Wednesday, January 27, 2010


At the close of his September 2007 oral ruling granting Mass MoCA summary judgment in its lawsuit against artist Christoph Büchel, District Court Judge Michael Ponsor said: "I would just say, as an admonition, not to be overly comforted by my [decision], because I would imagine if this matter goes before the First Circuit, it will be scrutinized afresh, and only a reckless person would predict what the Court of Appeals is likely to do with the very complicated issues that this cases raises."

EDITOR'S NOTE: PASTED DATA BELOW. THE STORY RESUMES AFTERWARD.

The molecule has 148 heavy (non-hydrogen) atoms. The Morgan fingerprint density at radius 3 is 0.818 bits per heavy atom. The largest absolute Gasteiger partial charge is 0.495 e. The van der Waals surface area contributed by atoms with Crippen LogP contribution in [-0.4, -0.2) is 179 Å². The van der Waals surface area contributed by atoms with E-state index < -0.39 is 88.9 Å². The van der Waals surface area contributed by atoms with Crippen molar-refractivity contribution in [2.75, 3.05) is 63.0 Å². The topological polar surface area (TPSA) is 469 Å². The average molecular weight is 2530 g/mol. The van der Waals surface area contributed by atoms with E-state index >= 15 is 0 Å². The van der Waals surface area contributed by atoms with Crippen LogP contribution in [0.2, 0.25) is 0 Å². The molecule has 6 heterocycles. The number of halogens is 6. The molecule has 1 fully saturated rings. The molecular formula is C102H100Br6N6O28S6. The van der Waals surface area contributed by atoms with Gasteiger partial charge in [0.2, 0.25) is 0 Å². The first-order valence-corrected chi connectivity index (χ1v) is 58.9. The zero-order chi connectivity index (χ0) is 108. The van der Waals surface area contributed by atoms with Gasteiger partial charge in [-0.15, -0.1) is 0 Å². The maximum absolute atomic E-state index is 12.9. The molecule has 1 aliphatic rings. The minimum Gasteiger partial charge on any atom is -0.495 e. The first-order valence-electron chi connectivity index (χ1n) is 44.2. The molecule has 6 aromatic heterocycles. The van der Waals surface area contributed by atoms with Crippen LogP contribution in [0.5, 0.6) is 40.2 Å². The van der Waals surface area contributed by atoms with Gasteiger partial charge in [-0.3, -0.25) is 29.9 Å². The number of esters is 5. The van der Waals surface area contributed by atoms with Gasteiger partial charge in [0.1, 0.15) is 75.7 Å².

Well, he was right about that. Today the First Circuit reversed his decision, holding that "the record permits the inference that … Museum staff members were disregarding [Büchel's] instructions and intentionally modifying 'Training Ground' in a manner that he did not approve." (Longtime readers will recall that I was one of Büchel's lawyers at the District Court level. Volunteer Lawyers for the Arts kindly stepped in to handle the appeal, along with George Conway and his team at Wachtell, Rosen, Lipton & Katz, on a pro bono basis. As is obvious from the result, they did a terrific job on the appeal.) The Court forcefully held that VARA applies to unfinished works, and clearly rejected Mass MoCA's "contention … that the unfinished installation might constitute a joint work of Büchel and the Museum." A good day for artists' rights.